I am excited to share today about Oral Sensory Input. When we first started learning about sensory needs and supporting a healthy sensory system, we knew nothing about the importance of oral sensory input and what this could look like in all children.
What is Oral Sensory Input?
Our oral system allows us to sense the world around us through our mouths. It allows us to make important decisions about our surroundings, and is responsible for our ability to chew, swallow, and even communicate.
We receive information from our oral system through our mouth, allowing us to experience textures, temperatures, and flavors in everyday life.
I have always connected the oral sensory system to the sense of taste. Little did I know it was so much more and responsible for so many more functions and processes. You can learn more by reading here.
Simple Ways to Support Oral Sensory Input
Often times many of us overlook this system unless we have a problem or see a struggle in our children. However, by including these simple activities and/or tools in your daily life you can help support a healthy oral sensory system (gustatory sense) .
Introduce New Foods Often | Many times child like or dislike foods due to their texture as opposed to their tastes. It is great to offer a wide variety of foods that span the different tastes such as salty, sour, sweet, and savory. In addition, it is also helpful to offer a variety in the texture such as chewy, crunchy, soft and hard.
Offer Chewing Gum | Using a sugar-free, dye-free chewing gum can give children both oral and proprioceptive input they desire that helps them organize the world around them. It allows their brain to focus and attend with more clarity. We love the chewing gum from Project Sensory.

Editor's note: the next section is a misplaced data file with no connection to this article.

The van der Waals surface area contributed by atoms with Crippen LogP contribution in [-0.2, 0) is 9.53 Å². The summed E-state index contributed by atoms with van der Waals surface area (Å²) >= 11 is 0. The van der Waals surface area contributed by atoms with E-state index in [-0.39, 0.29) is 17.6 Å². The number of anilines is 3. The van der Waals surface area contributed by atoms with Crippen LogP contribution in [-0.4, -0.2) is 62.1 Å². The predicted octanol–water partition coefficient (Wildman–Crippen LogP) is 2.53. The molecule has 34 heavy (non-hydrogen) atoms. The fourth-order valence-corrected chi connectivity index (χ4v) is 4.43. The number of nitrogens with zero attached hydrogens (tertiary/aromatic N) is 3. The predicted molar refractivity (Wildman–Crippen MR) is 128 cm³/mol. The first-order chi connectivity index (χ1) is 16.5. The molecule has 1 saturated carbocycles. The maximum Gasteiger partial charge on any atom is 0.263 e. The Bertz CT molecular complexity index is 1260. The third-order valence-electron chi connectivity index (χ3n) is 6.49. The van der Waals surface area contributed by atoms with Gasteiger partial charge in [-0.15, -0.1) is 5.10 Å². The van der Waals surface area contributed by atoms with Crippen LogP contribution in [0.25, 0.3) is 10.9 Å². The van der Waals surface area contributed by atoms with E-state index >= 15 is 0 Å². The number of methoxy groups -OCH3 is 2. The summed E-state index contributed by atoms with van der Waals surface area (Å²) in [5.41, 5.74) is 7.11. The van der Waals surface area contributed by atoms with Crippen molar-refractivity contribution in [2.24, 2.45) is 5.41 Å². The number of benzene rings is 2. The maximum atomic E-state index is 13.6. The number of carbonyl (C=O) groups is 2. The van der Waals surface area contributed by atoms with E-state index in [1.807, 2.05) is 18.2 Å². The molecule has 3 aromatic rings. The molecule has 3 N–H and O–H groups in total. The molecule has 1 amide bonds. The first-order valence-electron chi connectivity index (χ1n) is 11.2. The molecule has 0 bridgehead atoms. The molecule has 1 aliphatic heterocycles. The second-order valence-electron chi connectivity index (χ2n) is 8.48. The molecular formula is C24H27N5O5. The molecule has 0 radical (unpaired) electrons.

Straws | Straws are fantastic! Don't just put them in water, add them to a good thick milkshake or even to applesauce to add resistance. This is great for giving children that have a desire to put their fingers in their mouth something else to use instead. We absolutely love the water bottle and bite valve from Project Sensory to assist in this support!
Offer Appropriate Chewing Devices | I know many of think if we just say “hands out of your mouth, “stop biting” or something along those lines the behavior will end. Unfortunately, that is not the case. Your child is doing these things because they are seeking out a way to regulate their emotions or their sensory input. Chewable jewelry offers a great alternative to clothing and fingers!
Dayna is a National Board Certified teacher, with over 12 years of experience in early childhood education, who now homeschools her 3 children, one of which struggles with Sensory Processing Disorder. She is the author at Lemon Lime Adventures and owner of Project Sensory, where she is dedicated to sharing real life stories with parents and educators about the pretty and the not so pretty days involved in raising children. You can connect with Dayna over on Facebook, Twitter, Instagram, and G+!